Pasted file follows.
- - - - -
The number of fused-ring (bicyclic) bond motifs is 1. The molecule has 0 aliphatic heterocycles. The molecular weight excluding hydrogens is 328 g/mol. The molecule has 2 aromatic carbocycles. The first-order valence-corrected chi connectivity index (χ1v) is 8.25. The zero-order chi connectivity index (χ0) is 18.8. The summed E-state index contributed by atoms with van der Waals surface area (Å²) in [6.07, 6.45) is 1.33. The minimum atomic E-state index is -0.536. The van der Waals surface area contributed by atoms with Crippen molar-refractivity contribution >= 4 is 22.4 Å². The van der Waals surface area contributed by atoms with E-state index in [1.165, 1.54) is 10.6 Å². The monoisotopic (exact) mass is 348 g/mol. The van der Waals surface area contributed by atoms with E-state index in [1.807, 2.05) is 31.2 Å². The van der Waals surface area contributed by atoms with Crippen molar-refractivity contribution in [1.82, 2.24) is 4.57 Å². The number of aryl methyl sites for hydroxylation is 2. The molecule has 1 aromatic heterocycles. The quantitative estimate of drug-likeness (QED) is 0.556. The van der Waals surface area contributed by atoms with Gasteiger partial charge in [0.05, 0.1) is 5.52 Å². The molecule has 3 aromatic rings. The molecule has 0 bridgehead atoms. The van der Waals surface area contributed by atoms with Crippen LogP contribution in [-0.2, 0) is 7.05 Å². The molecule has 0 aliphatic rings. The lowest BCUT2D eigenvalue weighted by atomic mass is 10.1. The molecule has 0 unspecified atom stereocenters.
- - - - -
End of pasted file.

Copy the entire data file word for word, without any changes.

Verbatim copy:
The number of fused-ring (bicyclic) bond motifs is 1. The molecule has 0 aliphatic heterocycles. The molecular weight excluding hydrogens is 328 g/mol. The molecule has 2 aromatic carbocycles. The first-order valence-corrected chi connectivity index (χ1v) is 8.25. The zero-order chi connectivity index (χ0) is 18.8. The summed E-state index contributed by atoms with van der Waals surface area (Å²) in [6.07, 6.45) is 1.33. The minimum atomic E-state index is -0.536. The van der Waals surface area contributed by atoms with Crippen molar-refractivity contribution >= 4 is 22.4 Å². The van der Waals surface area contributed by atoms with E-state index in [1.165, 1.54) is 10.6 Å². The monoisotopic (exact) mass is 348 g/mol. The van der Waals surface area contributed by atoms with E-state index in [1.807, 2.05) is 31.2 Å². The van der Waals surface area contributed by atoms with Crippen molar-refractivity contribution in [1.82, 2.24) is 4.57 Å². The number of aryl methyl sites for hydroxylation is 2. The molecule has 1 aromatic heterocycles. The quantitative estimate of drug-likeness (QED) is 0.556. The van der Waals surface area contributed by atoms with Gasteiger partial charge in [0.05, 0.1) is 5.52 Å². The molecule has 3 aromatic rings. The molecule has 0 bridgehead atoms. The van der Waals surface area contributed by atoms with Crippen LogP contribution in [-0.2, 0) is 7.05 Å². The molecule has 0 aliphatic rings. The lowest BCUT2D eigenvalue weighted by atomic mass is 10.1. The molecule has 0 unspecified atom stereocenters.